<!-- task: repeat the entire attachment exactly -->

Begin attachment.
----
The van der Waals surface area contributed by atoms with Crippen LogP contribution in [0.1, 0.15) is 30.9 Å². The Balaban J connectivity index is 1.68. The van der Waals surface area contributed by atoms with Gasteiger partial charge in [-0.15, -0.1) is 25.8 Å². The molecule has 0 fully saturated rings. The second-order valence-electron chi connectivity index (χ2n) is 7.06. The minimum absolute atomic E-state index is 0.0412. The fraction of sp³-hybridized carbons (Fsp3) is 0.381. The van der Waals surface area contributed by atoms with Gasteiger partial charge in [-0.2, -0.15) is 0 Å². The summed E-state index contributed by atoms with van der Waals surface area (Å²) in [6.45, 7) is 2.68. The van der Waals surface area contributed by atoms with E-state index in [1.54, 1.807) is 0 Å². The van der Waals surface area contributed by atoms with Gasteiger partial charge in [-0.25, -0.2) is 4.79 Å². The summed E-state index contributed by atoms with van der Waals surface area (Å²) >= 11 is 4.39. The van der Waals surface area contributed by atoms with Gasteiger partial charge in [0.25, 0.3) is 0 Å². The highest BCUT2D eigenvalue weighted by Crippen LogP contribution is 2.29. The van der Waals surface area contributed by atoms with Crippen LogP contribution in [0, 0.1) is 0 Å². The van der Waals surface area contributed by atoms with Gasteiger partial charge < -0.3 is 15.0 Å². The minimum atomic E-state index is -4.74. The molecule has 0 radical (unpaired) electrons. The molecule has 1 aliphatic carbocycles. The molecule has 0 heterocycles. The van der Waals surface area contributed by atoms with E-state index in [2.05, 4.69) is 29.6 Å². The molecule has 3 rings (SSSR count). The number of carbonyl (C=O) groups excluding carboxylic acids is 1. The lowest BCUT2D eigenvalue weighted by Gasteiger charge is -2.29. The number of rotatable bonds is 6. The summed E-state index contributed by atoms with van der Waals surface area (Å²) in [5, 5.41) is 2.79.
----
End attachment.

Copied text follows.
The van der Waals surface area contributed by atoms with Crippen LogP contribution in [0.1, 0.15) is 30.9 Å². The Balaban J connectivity index is 1.68. The van der Waals surface area contributed by atoms with Gasteiger partial charge in [-0.15, -0.1) is 25.8 Å². The molecule has 0 fully saturated rings. The second-order valence-electron chi connectivity index (χ2n) is 7.06. The minimum absolute atomic E-state index is 0.0412. The fraction of sp³-hybridized carbons (Fsp3) is 0.381. The van der Waals surface area contributed by atoms with Gasteiger partial charge in [-0.2, -0.15) is 0 Å². The summed E-state index contributed by atoms with van der Waals surface area (Å²) in [6.45, 7) is 2.68. The van der Waals surface area contributed by atoms with E-state index in [1.54, 1.807) is 0 Å². The van der Waals surface area contributed by atoms with Gasteiger partial charge in [-0.25, -0.2) is 4.79 Å². The summed E-state index contributed by atoms with van der Waals surface area (Å²) >= 11 is 4.39. The van der Waals surface area contributed by atoms with Gasteiger partial charge in [0.25, 0.3) is 0 Å². The highest BCUT2D eigenvalue weighted by Crippen LogP contribution is 2.29. The van der Waals surface area contributed by atoms with Crippen LogP contribution in [0, 0.1) is 0 Å². The van der Waals surface area contributed by atoms with Gasteiger partial charge < -0.3 is 15.0 Å². The minimum atomic E-state index is -4.74. The molecule has 0 radical (unpaired) electrons. The molecule has 1 aliphatic carbocycles. The molecule has 0 heterocycles. The van der Waals surface area contributed by atoms with E-state index in [2.05, 4.69) is 29.6 Å². The molecule has 3 rings (SSSR count). The number of carbonyl (C=O) groups excluding carboxylic acids is 1. The lowest BCUT2D eigenvalue weighted by Gasteiger charge is -2.29. The number of rotatable bonds is 6. The summed E-state index contributed by atoms with van der Waals surface area (Å²) in [5, 5.41) is 2.79.